• A -> 1,2,3
• B -> 4,5,6
• C -> 7,8,9
• ...
• reroll if the outcome is greater than 78

The distribution is still uniform, and each letter has a probability to come up of 1/26.

1 There is, imho, a beautiful mathematical proof of this: I will write it in case it is needed.

• With the mapping onto 1,2,3 etc and rerolling over 78, that's marginally less rerolling than my base 6 equivalent, but not enough to be worth the extra complexity of looking up the mappings Jan 9 at 16:32
• @ChrisH I agree that rerolling is boring: with this method you reroll 4 times less (more or less), and you do not have to do any computation. Jan 9 at 16:45

## d20 + d8 - 1

This suggestion is prioritizing simplicity. You can come up with complex schemes, but those are harder to remember. This aims at little chance of rerolling, hitting all numbers from 1-26, and being simple to explain, with just additon and subtraction. It is not perfecly flat in distribution, trailing off at the ends.

Roll a d20 and d8, add them up and subtract 1. This will give you a number of 1-27. (Alternatively, if subtraction is too complicated a concept, you can treat one of the dice as starting with 0, as you do with your d6).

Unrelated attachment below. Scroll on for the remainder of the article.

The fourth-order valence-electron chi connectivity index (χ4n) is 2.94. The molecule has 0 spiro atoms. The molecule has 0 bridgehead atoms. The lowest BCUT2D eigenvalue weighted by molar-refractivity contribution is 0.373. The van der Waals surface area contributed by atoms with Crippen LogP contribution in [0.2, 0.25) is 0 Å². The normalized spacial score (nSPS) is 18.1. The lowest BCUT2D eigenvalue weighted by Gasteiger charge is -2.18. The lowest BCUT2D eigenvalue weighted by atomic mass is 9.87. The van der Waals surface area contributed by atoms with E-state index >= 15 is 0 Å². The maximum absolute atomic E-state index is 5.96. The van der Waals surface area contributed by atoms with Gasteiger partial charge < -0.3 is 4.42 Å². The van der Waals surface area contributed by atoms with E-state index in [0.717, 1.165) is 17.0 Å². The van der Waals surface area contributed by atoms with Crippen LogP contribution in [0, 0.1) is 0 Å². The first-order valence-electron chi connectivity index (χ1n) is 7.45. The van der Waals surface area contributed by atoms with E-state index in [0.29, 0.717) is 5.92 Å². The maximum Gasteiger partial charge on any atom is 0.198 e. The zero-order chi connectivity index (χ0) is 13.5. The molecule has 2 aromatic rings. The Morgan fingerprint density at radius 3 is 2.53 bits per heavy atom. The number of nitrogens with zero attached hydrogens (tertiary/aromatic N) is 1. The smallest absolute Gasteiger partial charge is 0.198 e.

The only issue it the 0.6% of cases where you roll a 27 -- there is no letter for that. This being a fantasy game, maybe assign an exotic letter to it, like an Umlaut (ä, ü, ö) or a special th-letter, or an apostrophe. A fantasy alphabet could have a lot of unusual letters. Or you reroll, one in 160 times.

There are also free dice apps / rollers for mobile phones, that let you define any kind of die, so you can have a d26 and get a uniform distribution, but I suspect physical rolling is more fun.

• @NautArch: the question is "Is there a better way to map 1-26 onto common dice? (...) Better would mean less chance of rerolling, simpler to explain to her friends, or preferably both. The distribution doesn't have to be perfectly flat". This is doing exactly that. I removed the statement about evenly, that Thomas has such an issue with. Jan 9 at 15:36
• Jan 9 at 18:17

## Scrabble Tiles Would Work Best

If you have Scrabble in your game closet, just nick the tile bag out of it. Forget mapping, and just pick letters out of the bag.

## Or 2d20 -1

2d20-1 yields a number between 1 and 39. After 26, just list the most common letters a second time. No re-rolling, and the overlap just slightly increases the chances of the 12 most common letters.

## Or 1d13 + 1d13-1

2d13 yields a number between 2 and 26, so subtract 1 off of one of the dice to get the alphabet. But at that point you have to roll virtually or find hard to find non-standard polyhedral dice.

## Virtual Dice? Then just use tech to choose.

But if you're going virtual, there a number of other RNG ways of generating random letters from XLS, Anydice, programs to select letter out of a random array, etc. etc. etc.

• how does this differentiate from rpg.stackexchange.com/a/203896/30306? How does 2d20-1 give a flat distribution? How do you make a d13? Jan 10 at 16:55